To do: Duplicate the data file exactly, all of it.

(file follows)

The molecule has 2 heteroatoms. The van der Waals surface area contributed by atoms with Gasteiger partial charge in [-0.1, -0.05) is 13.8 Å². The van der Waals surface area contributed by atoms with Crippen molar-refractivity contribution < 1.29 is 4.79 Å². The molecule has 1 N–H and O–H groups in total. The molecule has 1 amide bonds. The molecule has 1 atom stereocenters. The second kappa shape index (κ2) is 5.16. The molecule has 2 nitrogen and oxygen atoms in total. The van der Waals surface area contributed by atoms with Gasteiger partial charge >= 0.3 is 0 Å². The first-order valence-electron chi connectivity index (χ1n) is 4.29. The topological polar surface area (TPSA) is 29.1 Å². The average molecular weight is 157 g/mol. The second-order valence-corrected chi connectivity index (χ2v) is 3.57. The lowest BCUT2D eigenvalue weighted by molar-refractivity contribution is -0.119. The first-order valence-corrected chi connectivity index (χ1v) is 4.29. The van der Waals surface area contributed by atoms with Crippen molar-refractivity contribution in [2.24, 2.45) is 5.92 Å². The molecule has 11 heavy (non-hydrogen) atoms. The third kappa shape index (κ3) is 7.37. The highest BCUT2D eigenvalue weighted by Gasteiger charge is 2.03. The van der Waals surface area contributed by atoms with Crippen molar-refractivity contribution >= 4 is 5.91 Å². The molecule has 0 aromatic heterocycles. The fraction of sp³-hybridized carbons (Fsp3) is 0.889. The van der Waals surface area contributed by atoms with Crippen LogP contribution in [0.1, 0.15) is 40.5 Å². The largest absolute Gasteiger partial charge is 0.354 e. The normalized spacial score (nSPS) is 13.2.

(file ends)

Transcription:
The molecule has 2 heteroatoms. The van der Waals surface area contributed by atoms with Gasteiger partial charge in [-0.1, -0.05) is 13.8 Å². The van der Waals surface area contributed by atoms with Crippen molar-refractivity contribution < 1.29 is 4.79 Å². The molecule has 1 N–H and O–H groups in total. The molecule has 1 amide bonds. The molecule has 1 atom stereocenters. The second kappa shape index (κ2) is 5.16. The molecule has 2 nitrogen and oxygen atoms in total. The van der Waals surface area contributed by atoms with Gasteiger partial charge >= 0.3 is 0 Å². The first-order valence-electron chi connectivity index (χ1n) is 4.29. The topological polar surface area (TPSA) is 29.1 Å². The average molecular weight is 157 g/mol. The second-order valence-corrected chi connectivity index (χ2v) is 3.57. The lowest BCUT2D eigenvalue weighted by molar-refractivity contribution is -0.119. The first-order valence-corrected chi connectivity index (χ1v) is 4.29. The van der Waals surface area contributed by atoms with Crippen molar-refractivity contribution in [2.24, 2.45) is 5.92 Å². The molecule has 11 heavy (non-hydrogen) atoms. The third kappa shape index (κ3) is 7.37. The highest BCUT2D eigenvalue weighted by Gasteiger charge is 2.03. The van der Waals surface area contributed by atoms with Crippen molar-refractivity contribution >= 4 is 5.91 Å². The molecule has 0 aromatic heterocycles. The fraction of sp³-hybridized carbons (Fsp3) is 0.889. The van der Waals surface area contributed by atoms with Crippen LogP contribution in [0.1, 0.15) is 40.5 Å². The largest absolute Gasteiger partial charge is 0.354 e. The normalized spacial score (nSPS) is 13.2.